The Bristol RSGB Group used to meet in the basement of Carwardines restaurant in Baldwin Street in those days. G3CHW, G6GN, G2FYT and G3RQ were the leading lights then. Other SWLs who were members were Mike now G3SJI, Julian now G3UHK, and Ray G3OLI who died at an early age.

I obtained my licence in September 1960 and my first QSO was with G3LYW/M on CW. I was using a single 6L6 self excited oscillator (with chirp!) Gordon G3IUV sold me an AR77E for the bargain price of 17/6d (I think). I later bought an ex-WD R109 which was great for mobile use as it had a built in vibrator supply for the HT. I built a rig with a TT21 in the pa and a nice stable VFO in a solid aluminium box with an Eddystone dial, bought from another radio junk shop in Newfoundland Road called Helmore and Hunt. That rig was capable of rather more power than the 10 watts input then allowed on 160!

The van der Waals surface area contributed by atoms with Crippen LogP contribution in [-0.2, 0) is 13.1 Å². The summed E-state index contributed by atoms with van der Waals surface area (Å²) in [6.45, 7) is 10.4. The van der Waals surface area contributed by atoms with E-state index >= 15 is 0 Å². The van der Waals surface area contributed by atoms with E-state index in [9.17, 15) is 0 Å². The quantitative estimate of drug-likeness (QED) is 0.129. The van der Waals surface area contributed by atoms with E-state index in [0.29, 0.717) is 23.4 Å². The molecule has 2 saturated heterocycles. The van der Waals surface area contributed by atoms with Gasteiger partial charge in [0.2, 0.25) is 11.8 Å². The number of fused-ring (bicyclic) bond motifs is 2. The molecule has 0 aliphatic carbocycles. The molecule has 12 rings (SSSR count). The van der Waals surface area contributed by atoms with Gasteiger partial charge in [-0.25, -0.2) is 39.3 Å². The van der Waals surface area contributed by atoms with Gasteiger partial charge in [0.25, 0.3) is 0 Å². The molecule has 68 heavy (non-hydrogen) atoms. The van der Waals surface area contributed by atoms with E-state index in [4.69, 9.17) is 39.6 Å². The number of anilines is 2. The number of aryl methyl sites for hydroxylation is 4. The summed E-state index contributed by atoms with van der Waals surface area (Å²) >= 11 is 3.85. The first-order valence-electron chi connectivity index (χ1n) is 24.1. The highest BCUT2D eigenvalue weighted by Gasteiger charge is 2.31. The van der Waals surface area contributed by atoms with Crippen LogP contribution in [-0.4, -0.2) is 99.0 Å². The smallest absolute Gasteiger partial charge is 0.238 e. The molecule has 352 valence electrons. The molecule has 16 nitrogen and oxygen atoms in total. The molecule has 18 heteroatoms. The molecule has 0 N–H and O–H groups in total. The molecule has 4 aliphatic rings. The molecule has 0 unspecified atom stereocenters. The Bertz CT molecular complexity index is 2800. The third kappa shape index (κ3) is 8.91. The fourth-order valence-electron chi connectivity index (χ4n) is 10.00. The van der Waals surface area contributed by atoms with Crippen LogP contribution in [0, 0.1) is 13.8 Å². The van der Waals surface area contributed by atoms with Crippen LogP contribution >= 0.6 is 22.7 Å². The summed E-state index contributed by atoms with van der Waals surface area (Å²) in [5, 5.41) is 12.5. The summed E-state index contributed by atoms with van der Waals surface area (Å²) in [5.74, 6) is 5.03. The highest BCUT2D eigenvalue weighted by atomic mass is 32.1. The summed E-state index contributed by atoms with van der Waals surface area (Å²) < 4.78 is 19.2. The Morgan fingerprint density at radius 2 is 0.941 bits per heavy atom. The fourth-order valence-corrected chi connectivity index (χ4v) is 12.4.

Later, my folks moved to Thornbury (they are still there), where I had no shack or antennas, so became interested in mobile operation. Probably the best mobile rig I built had a 5B/254M miniature 807 in the PA running from a hefty transistor inverter I built. That rig would run about 90 watts input with screen grid modulation – the audio quality was pretty atrocious!

The LF bands still fascinate me to this day. When 136 KHz was first allocated some 16 years ago, I had great fun with solid state rigs and became quite active with a quarter wave antenna stretched around a field and held up by halyards over 8 trees. When a small band at 500 KC/s (not KHz!) was allocated, I was active there for a while. Top-band still provides me with a lot of enjoyment and I run regular, and sometimes successful skeds with ZL3IX in Christchurch.

In 1964 I became one of the founder members of the Bristol Amateur Radio Club (G3TAD), which met at the University Settlement, Ducie Road, Barton Hill. But that’s another story……………..

G3OLB Shack